July 7, 2014

3,000 miles away, Master Gardeners there to help

As I write this and you read it, I am at my daughter’s and son-in-law’s home in Portland, Ore., helping with their new baby.

All is well — even their almost 3-year-old is enamored by his new sister.

As I seem to do wherever I am, I can’t help surveying the landscape and paying attention to plants and trees.

Portland has a much different climate than we do.

Their winter is not nearly so cold or so long, so they have a longer growing season than the North Country. They also get quite a bit of rain year round.

One of the first things I noticed while driving around the neighborhoods are the roses.

Roses are everywhere and are in full bloom. Portland has a reputation for being the “Rose City” and has an annual festival to celebrate it.

I think the reputation is well earned, as the roses are lovely.

Another thing that caught my eye was a great many Oriental and Asiatic lilies.

As those of you who enjoy lilies know, the lily leaf beetle has made growing lilies in our area challenging, if not impossible. They seem to find our lilies overnight and decimate them while we sleep.

It occurred to me that the lily leaf beetle might not be a problem here in Portland, so I did what we encourage all our readers to do — I called the local County Extension Office.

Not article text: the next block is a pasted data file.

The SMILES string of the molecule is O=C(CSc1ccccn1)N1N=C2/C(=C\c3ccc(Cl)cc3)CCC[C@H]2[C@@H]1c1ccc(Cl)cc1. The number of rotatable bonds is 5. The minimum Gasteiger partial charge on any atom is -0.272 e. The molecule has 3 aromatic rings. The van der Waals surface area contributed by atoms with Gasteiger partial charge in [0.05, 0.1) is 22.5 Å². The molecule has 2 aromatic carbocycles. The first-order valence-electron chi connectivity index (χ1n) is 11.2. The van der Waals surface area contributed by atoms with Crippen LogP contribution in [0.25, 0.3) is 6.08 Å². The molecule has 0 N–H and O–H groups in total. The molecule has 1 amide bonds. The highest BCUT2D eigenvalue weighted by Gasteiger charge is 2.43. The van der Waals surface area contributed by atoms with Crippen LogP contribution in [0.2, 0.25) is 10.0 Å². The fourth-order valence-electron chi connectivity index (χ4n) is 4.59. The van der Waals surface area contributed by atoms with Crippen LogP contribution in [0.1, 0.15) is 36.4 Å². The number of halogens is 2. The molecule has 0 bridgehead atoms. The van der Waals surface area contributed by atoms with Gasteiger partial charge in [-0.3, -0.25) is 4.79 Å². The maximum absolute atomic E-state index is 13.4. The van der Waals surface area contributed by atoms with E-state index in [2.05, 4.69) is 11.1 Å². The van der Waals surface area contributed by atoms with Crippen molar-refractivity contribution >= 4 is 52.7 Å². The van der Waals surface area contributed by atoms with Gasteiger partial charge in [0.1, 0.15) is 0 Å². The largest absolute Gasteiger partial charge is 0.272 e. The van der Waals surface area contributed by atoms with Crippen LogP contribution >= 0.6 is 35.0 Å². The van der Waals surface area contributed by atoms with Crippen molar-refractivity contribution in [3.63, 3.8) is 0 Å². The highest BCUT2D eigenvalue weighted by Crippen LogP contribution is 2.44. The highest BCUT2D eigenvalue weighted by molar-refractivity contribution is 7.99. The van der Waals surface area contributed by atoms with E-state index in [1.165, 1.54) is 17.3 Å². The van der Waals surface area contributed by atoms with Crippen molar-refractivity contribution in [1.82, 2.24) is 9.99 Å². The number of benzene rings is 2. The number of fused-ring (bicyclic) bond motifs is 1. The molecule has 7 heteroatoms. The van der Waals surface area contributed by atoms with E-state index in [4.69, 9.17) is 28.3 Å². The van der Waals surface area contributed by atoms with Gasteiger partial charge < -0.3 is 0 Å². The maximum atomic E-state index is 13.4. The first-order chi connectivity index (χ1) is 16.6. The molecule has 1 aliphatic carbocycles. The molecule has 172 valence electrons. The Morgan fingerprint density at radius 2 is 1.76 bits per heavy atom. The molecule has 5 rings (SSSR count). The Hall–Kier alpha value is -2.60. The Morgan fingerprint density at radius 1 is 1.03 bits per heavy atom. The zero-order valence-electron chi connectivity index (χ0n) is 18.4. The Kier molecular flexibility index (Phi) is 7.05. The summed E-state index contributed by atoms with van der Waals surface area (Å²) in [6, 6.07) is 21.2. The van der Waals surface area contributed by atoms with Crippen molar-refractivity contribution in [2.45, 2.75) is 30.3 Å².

In New York, the Extension offices are affiliated with Cornell. In Oregon, they are affiliated with Oregon State University.

Speaking with a Master Gardener Volunteer in Portland, I was able to ask a number of questions and compare some of the gardening issues they have with what we experience.

As I suspected, they have not yet had the pleasure of lily leaf beetles. They also have not experienced the thrill of the rose chafer or the Japanese beetle, although I was told that they know the Japanese beetle is on its way.

Text Only | Photo Reprints
Peter Black: Canadian Dispatch
Lois Clermont, Editor

Cornell Cooperative Extension

Richard Gast: Cornell Ag Extension

Bob Grady

Guest Columns

Peter Hagar: Cornell Ag Connection

Health Advice

Ray Johnson: Climate Science
Gordie Little: Small Talk
Terry Mattingly: On Religion

Steve Ouellette: You Had To Ask

Colin Read: Everybody's Business

Pinch of Time